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June 15, 2009

1) EIA Exclusive: Proposed Budget Shows No Recession at NEA Headquarters. The economy may be staggering along, the labor movement may be facing financial problems, but the National Education Association continues to let the good times roll.

The proposed 2009-10 NEA budget forecasts $355.8 million in revenue, an increase of $10 million over this year. The headlines warn us of massive teacher layoffs across the nation, but NEA modified its projection of new teacher members upward. Originally expecting an increase of 5,000 new teacher members for 2009-10, the latest proposed budget now predicts 7,000 new teacher members.

The union's Program and Budget Committee, responsible for constructing the budget that NEA delegates will vote on in July at the Representative Assembly, described it in terms usually employed only when austerity is called for: "As we embark on the second year of the 2008-10 Strategic Plan and Budget we are faced with an economy in recession, all levels of government under financial stress, and public education and education employees facing many challenges. The Committee has taken this environment seriously and has ensured that the modified budget reflects the realities of the current economic conditions."

Nevertheless, virtually every NEA program will receive more funding, and spending on salaries and benefits for employees will increase 7.7%, even though the union is funding five fewer positions than in 2008-09.

The budget was put together prior to reaching a tentative contract with NEA's staff union, but it already provided for salary/benefit expenditures of more than $118 million for a staff of 555.

Not included in that total are wages for the union's three executive officers, members of the Executive Committee, and various state affiliate executive directors who are paid by the national union. These payments will increase a modest 2.2%, largely due to the NEA president, vice-president and secretary-treasurer taking no pay hike in 2009-10. They will have to scrape by on the more than $338,000 in taxable income they'll each make next year.

The budget was also created before NEA established a trusteeship over the Indiana State Teachers Association and pledged to bail out ISTA's insurance trust. Despite the massive amounts of revenue, the NEA budget cannot absorb such a large unexpected expense. The obvious lesson of these numbers, however, is that NEA can easily act as guarantor for any loans or credit extended to ISTA, using future dues revenues as collateral.

While NEA's financial picture is rosy, it is predicated on its equally rosy membership projections. This suggests either the union is being unrealistic, or it believes there will end up being a lot fewer teacher layoffs than the scary headlines would suggest.

2) PR Firm Solicitation of the Week. A few weeks ago, I let you know about one of the many solicitations I receive for publicity and promotion of various people, products and services, just because I have an education blog. They're getting progressively more bizarre so I thought I'd make it a semi-regular feature.

The latest is from the PR firm representing Slacker.com, an Internet radio service. They want me to know that they've just created a new station called "Grad Party," and that if I do a giveaway on my blog, they'll offer a one-year subscription worth $3.99 per month.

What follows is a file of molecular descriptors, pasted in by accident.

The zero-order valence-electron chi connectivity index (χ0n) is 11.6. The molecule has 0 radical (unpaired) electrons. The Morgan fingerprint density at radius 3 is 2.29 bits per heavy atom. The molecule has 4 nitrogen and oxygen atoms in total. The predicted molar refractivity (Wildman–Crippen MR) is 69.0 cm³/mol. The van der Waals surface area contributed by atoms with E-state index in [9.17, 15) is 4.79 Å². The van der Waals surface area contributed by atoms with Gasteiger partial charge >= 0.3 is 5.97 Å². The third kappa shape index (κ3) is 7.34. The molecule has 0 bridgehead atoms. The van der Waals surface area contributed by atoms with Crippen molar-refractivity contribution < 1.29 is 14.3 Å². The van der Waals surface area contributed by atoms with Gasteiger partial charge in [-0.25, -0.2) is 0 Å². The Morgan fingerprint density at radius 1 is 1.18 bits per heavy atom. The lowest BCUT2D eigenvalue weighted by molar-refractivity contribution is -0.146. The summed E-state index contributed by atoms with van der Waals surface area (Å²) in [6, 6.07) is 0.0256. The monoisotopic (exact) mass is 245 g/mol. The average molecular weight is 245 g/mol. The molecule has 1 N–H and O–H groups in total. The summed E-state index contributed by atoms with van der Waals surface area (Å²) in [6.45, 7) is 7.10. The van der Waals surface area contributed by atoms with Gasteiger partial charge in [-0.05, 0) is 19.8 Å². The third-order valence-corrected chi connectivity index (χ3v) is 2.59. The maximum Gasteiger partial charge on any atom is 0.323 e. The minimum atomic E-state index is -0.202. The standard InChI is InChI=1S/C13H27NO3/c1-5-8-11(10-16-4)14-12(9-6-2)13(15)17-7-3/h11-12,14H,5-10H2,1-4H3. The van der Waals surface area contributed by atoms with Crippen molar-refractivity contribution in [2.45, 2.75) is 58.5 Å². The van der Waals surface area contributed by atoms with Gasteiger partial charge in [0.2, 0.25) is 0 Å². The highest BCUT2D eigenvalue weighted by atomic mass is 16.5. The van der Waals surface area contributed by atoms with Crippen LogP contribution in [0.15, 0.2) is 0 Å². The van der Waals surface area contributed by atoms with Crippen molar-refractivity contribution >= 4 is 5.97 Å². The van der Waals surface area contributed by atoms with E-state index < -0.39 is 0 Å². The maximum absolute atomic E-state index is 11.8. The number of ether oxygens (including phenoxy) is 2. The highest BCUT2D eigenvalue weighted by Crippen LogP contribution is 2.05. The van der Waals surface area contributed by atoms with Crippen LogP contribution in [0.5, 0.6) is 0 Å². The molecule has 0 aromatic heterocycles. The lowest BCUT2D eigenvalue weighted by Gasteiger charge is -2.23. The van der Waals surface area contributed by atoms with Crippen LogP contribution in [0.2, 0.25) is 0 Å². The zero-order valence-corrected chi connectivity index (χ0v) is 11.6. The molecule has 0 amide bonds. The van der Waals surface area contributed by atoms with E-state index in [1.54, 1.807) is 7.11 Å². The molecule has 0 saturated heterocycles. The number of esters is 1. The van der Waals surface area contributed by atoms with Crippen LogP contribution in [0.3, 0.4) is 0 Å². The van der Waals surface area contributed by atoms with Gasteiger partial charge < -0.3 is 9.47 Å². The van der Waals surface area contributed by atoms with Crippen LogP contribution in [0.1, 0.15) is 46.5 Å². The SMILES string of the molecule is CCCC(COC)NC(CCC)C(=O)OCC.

No thanks, dudes, but I urge all the slackers among my readership to stop trying to identify poisonous fungi and head over there. Because if you're reading an education blog you obviously have a lot of time on your hands.

3) Contract Hits. Wherein we highlight a contract provision from the current agreement between the National Education Association and its largest staff union. This is Article 18, Section 1:

"NEA reserves the right to take actions which may be necessary for economic reasons or to improve the efficiency and/or effectiveness of its operations, including structural reorganization and to lay off or involuntarily transfer employees in implementation of such actions. If the Union contends that a layoff resulting from any such action is not intended to achieve such purposes, it may submit the matter to the grievance and arbitration procedure."

4) Last Week's Intercepts. EIA's blog, Intercepts, covered these topics from June 8-15:

* Three Cheers for Self-Interest! Admitting your own means you must accept that of others.

* Closed-Door Bargaining and the Union Padlock. Only two sides to a negotiating table.

* One of Every Four ISTA Staffers Gets Layoff Notice. Balancing budgets on the backs of workers.

* Education Action Group Expands Into Indiana. Tomorrow, the world.

* Layons. Some stay. Some go. Some are told they're going, but stay anyway.

5) Quote of the Week. "Over the last three decades the number of history faculty members at four-year institutions has more than doubled to 20,000-plus, said Robert B. Townsend, assistant director for research at the American Historical Association. Yet the growth has been predominantly in the newer specializations, spurring those in diplomatic, military, legal and economic history to complain they are being squeezed out.

"In 1975, for example, three-quarters of college history departments employed at least one diplomatic historian; in 2005 fewer than half did. The number of departments with an economic historian fell to 31.7 percent from 54.7 percent. By contrast the biggest gains were in women’s history, which now has a representative in four out of five history departments." – Patricia Cohen. (June 11 New York Times)

 

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